Tenants could have faced eviction for not paying their rent (unless their reason for not paying was because of a dramatic hike) or violating other substantial lease obligations, such as using their rental unit for illegal purposes, causing or permitting a nuisance or unreasonably refusing their landlord access to the property to make repairs or improvements.
Landlords would have been able to take back the rental unit if they needed the space for personal use.
The law wouldn't have applied to owner-occupied buildings with fewer than four rental units or renters who already live in regulated housing.
A handful of Hudson Valley municipalities have passed their own good cause eviction laws during the pandemic, including Newburgh, Beacon, Kingston and Poughkeepsie. Albany was the first locality to pass its own good cause law in July 2021.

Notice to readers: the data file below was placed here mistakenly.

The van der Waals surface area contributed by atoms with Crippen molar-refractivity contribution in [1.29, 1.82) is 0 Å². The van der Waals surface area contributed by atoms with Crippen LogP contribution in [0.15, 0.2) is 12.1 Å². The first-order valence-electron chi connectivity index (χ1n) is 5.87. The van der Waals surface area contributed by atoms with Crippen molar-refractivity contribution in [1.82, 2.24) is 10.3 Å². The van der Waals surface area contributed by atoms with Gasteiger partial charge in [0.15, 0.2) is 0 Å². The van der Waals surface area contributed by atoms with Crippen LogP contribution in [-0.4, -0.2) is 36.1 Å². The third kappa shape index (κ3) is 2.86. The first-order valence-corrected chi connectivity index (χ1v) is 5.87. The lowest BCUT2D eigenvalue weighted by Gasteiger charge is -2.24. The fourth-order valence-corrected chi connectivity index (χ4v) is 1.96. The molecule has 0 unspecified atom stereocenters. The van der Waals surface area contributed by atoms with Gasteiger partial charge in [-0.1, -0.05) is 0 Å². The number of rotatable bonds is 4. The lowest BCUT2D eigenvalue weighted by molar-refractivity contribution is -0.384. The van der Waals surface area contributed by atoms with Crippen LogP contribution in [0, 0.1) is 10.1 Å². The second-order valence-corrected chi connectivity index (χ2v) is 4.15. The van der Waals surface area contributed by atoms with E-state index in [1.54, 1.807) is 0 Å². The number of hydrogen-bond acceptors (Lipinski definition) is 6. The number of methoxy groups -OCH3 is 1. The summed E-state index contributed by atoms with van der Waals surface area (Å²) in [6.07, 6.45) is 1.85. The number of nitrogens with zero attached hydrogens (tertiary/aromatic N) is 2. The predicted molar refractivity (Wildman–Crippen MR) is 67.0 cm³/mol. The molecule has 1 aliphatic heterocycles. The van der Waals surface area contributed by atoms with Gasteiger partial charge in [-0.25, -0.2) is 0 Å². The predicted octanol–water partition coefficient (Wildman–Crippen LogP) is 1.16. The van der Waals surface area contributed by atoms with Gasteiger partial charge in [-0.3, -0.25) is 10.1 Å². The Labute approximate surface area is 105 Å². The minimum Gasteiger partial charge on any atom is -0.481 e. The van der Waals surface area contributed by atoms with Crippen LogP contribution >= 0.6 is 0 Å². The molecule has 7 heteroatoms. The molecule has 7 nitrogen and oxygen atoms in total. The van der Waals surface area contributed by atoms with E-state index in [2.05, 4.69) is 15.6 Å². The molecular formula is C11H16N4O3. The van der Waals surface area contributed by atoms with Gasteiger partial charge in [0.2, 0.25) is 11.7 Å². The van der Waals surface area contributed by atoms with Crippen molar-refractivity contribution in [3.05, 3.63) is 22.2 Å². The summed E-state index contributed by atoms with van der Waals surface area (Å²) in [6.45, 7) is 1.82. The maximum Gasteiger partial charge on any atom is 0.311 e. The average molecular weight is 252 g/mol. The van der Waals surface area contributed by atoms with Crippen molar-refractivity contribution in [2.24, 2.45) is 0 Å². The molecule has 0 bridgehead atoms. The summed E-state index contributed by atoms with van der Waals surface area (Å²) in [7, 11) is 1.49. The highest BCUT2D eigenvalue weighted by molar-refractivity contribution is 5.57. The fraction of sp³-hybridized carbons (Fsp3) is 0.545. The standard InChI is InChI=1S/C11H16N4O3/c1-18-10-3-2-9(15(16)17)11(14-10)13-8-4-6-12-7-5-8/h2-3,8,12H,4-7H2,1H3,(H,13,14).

Other cities, like Rochester, voted against similar legislation brought to City Council this year.
Advocates vs. Opponents
"Really what we want to make clear is that it's shameful the Legislature hasn't taken the action needed, despite broad public support, despite a really intense need," said Brahvan Ranga, the political director of For the Many, a Hudson Valley social justice advocacy nonprofit.
Ranga said advocates were optimistic the bills would pass this year because of "upstate victories" with local legislation and "strong public support."